"Bacon En Toutes Lettres" (The Literature of Bacon) is the major exhibition of the second semester and it would be a shame to miss it if you are in Paris, especially as the Center Pompidou which presents the exhibition is located only one kilometer from Relais du Louvre. As it is always more interesting to know about the life and sensitivity of an artist to appreciate their work, here are some facts about the painter and the exhibition which will be, we hope, useful to your visit.
Francis Bacon spent his childhood in Dublin. Driven away by his father when he discovered his homosexuality, he left Ireland at the age of 16 and went to Berlin, then Paris where in 1928 at Galeriste Rosenberg, he saw an exhibition of Picasso that triggered his desire to paint and life of odd jobs for more than a decade. A military reformer for asthma, he found himself alone and really began to paint in 1944. This was the beginning of his career.
Francis Bacon paintings are often in movement or even tortured: twists, diffusion, or a spin mix of his colors. He was touched by beauty but it could be said that he painted ugliness. He was more haunted by old age than by death. "A homosexual floats on beauty.../...but old age is a swamp" he said.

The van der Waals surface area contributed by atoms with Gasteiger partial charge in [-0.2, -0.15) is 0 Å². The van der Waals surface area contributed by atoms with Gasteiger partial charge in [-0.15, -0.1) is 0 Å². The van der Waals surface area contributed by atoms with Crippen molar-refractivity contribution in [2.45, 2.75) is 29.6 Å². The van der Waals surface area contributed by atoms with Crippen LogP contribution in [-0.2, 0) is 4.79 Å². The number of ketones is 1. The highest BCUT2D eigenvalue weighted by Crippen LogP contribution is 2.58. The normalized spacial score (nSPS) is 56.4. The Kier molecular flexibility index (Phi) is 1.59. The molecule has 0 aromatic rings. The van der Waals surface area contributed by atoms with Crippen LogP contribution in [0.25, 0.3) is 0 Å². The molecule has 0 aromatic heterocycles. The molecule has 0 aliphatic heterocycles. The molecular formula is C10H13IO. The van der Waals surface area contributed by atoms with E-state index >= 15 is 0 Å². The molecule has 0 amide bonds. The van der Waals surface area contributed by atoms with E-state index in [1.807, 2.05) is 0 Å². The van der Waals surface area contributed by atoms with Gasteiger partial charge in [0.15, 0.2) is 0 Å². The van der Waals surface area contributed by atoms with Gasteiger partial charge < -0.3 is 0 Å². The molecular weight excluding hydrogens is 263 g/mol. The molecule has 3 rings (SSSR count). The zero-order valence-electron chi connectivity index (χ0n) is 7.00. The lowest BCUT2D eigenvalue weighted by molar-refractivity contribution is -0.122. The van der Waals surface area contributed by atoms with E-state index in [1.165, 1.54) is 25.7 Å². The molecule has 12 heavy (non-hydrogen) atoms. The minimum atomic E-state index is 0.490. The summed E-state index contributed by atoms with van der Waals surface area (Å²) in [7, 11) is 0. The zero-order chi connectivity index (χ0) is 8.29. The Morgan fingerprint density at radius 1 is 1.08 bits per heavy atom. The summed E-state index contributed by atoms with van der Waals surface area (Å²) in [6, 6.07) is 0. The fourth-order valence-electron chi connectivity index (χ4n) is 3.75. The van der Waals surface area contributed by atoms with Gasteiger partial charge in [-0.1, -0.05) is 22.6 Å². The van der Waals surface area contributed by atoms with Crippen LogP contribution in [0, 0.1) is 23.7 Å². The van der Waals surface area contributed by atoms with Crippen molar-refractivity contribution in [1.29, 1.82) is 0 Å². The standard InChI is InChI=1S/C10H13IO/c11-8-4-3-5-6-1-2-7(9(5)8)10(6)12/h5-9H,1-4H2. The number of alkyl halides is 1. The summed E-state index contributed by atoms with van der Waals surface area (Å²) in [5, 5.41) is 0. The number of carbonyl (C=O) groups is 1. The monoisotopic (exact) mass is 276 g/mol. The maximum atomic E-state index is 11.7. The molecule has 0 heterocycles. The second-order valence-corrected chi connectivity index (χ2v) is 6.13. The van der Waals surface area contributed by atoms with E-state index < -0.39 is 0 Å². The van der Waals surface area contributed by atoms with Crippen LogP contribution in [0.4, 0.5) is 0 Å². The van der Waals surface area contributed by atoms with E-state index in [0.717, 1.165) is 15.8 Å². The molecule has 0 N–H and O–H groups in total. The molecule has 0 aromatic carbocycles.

In 1961, Francis Bacon began to rent a rather modest house in the district of South Kensington in London where he installed his studio upstairs. The workshop was quickly transformed into a chaotic sedimentation of objects and materials that were only organized when moving around became almost impossible. "What is art? "he said. "It's trying to take something out of the chaos of existence"
For Bacon, the painter must reinvent realism. "If one is able to translate the intensity of someone's appearance, one is often led to the edge of caricature," commented the painter. When he painted a portrait, he represented the appearance of the individual, deeply linked to his behavior, while avoiding the realization of the illustration: "We must abbreviate the intensity".
In 1964, Francis Bacon said that he was highly inspiration by Cimabue, Rembrandt, and Velasquez, but he was also very inspired by literature. This is the first exhibition in France for more than 20 years devoted to the work of Francis Bacon and his link to literature. It comprises sixty paintings made during the last two decades of the painter, from 1971 to 1992.
Francis Bacon read especially what inspired "immediate images". Images that he formed from the poetic universe and the existential philosophy in which he plunged.
Bacon said in 1964 that he has never created magic in his paintings. He thought he had never got it, never "succeeded", and that motivated him to continue. Yet two years earlier, the Tate Gallery in London made the first major retrospective of Francis Bacon's work followed in 1963 by another retrospective by the Guggenheim Museum in New York.
Unlike Picasso Francis, Bacon has preserved the fragility and humility of a wounded child.
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